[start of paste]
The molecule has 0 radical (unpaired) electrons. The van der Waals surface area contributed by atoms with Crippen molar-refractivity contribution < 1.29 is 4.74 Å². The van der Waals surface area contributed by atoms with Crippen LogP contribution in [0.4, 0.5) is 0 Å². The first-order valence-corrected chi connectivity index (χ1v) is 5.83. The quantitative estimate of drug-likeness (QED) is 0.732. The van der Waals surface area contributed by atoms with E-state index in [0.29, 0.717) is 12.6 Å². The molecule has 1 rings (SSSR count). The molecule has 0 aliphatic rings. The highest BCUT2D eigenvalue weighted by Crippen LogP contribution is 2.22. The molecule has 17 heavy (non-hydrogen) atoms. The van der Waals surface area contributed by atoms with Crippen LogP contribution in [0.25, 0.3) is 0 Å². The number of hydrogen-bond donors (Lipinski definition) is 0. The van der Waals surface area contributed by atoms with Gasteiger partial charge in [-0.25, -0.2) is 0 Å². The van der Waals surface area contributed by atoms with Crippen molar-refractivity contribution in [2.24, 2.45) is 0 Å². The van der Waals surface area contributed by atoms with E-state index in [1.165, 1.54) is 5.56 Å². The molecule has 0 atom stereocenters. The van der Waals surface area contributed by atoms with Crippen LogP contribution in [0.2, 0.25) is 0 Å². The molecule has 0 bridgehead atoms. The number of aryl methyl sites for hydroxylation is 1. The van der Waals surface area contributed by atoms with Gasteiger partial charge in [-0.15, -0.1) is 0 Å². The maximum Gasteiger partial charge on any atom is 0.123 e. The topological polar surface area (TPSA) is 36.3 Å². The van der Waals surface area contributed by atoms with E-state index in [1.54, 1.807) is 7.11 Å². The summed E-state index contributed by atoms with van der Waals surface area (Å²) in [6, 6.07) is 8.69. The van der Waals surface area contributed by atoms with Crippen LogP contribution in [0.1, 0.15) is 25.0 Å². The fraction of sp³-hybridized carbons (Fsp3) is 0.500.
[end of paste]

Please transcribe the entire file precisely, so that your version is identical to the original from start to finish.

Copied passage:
The molecule has 0 radical (unpaired) electrons. The van der Waals surface area contributed by atoms with Crippen molar-refractivity contribution < 1.29 is 4.74 Å². The van der Waals surface area contributed by atoms with Crippen LogP contribution in [0.4, 0.5) is 0 Å². The first-order valence-corrected chi connectivity index (χ1v) is 5.83. The quantitative estimate of drug-likeness (QED) is 0.732. The van der Waals surface area contributed by atoms with E-state index in [0.29, 0.717) is 12.6 Å². The molecule has 1 rings (SSSR count). The molecule has 0 aliphatic rings. The highest BCUT2D eigenvalue weighted by Crippen LogP contribution is 2.22. The molecule has 17 heavy (non-hydrogen) atoms. The van der Waals surface area contributed by atoms with Crippen LogP contribution in [0.25, 0.3) is 0 Å². The number of hydrogen-bond donors (Lipinski definition) is 0. The van der Waals surface area contributed by atoms with Gasteiger partial charge in [-0.25, -0.2) is 0 Å². The van der Waals surface area contributed by atoms with Crippen molar-refractivity contribution in [2.24, 2.45) is 0 Å². The van der Waals surface area contributed by atoms with E-state index in [1.165, 1.54) is 5.56 Å². The molecule has 0 atom stereocenters. The van der Waals surface area contributed by atoms with Crippen LogP contribution in [0.2, 0.25) is 0 Å². The molecule has 0 bridgehead atoms. The number of aryl methyl sites for hydroxylation is 1. The van der Waals surface area contributed by atoms with Gasteiger partial charge in [-0.15, -0.1) is 0 Å². The maximum Gasteiger partial charge on any atom is 0.123 e. The topological polar surface area (TPSA) is 36.3 Å². The van der Waals surface area contributed by atoms with E-state index in [1.54, 1.807) is 7.11 Å². The summed E-state index contributed by atoms with van der Waals surface area (Å²) in [6, 6.07) is 8.69. The van der Waals surface area contributed by atoms with Crippen LogP contribution in [0.1, 0.15) is 25.0 Å². The fraction of sp³-hybridized carbons (Fsp3) is 0.500.